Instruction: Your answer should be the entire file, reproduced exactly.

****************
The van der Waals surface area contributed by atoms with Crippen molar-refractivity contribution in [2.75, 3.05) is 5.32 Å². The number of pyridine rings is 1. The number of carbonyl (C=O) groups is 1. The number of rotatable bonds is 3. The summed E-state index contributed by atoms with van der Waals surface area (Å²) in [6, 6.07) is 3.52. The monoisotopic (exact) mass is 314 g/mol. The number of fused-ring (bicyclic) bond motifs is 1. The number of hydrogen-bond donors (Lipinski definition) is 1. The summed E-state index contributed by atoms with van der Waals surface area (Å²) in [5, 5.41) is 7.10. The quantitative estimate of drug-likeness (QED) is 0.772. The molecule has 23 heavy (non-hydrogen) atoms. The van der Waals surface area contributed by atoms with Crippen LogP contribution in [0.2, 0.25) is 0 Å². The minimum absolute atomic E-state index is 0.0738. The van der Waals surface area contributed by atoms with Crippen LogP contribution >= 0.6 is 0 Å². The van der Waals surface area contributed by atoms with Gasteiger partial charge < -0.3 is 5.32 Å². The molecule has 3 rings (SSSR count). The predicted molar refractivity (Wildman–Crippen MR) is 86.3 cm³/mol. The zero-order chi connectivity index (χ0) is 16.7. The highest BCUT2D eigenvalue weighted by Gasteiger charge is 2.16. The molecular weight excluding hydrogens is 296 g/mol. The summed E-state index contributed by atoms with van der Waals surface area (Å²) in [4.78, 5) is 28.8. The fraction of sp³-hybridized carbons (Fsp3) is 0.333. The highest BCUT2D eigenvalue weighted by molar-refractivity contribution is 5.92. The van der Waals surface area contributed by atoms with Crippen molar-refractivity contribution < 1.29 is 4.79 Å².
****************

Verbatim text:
The van der Waals surface area contributed by atoms with Crippen molar-refractivity contribution in [2.75, 3.05) is 5.32 Å². The number of pyridine rings is 1. The number of carbonyl (C=O) groups is 1. The number of rotatable bonds is 3. The summed E-state index contributed by atoms with van der Waals surface area (Å²) in [6, 6.07) is 3.52. The monoisotopic (exact) mass is 314 g/mol. The number of fused-ring (bicyclic) bond motifs is 1. The number of hydrogen-bond donors (Lipinski definition) is 1. The summed E-state index contributed by atoms with van der Waals surface area (Å²) in [5, 5.41) is 7.10. The quantitative estimate of drug-likeness (QED) is 0.772. The molecule has 23 heavy (non-hydrogen) atoms. The van der Waals surface area contributed by atoms with Crippen LogP contribution in [0.2, 0.25) is 0 Å². The minimum absolute atomic E-state index is 0.0738. The van der Waals surface area contributed by atoms with Crippen LogP contribution >= 0.6 is 0 Å². The van der Waals surface area contributed by atoms with Gasteiger partial charge < -0.3 is 5.32 Å². The molecule has 3 rings (SSSR count). The predicted molar refractivity (Wildman–Crippen MR) is 86.3 cm³/mol. The zero-order chi connectivity index (χ0) is 16.7. The highest BCUT2D eigenvalue weighted by Gasteiger charge is 2.16. The molecular weight excluding hydrogens is 296 g/mol. The summed E-state index contributed by atoms with van der Waals surface area (Å²) in [4.78, 5) is 28.8. The fraction of sp³-hybridized carbons (Fsp3) is 0.333. The highest BCUT2D eigenvalue weighted by molar-refractivity contribution is 5.92. The van der Waals surface area contributed by atoms with Crippen molar-refractivity contribution < 1.29 is 4.79 Å².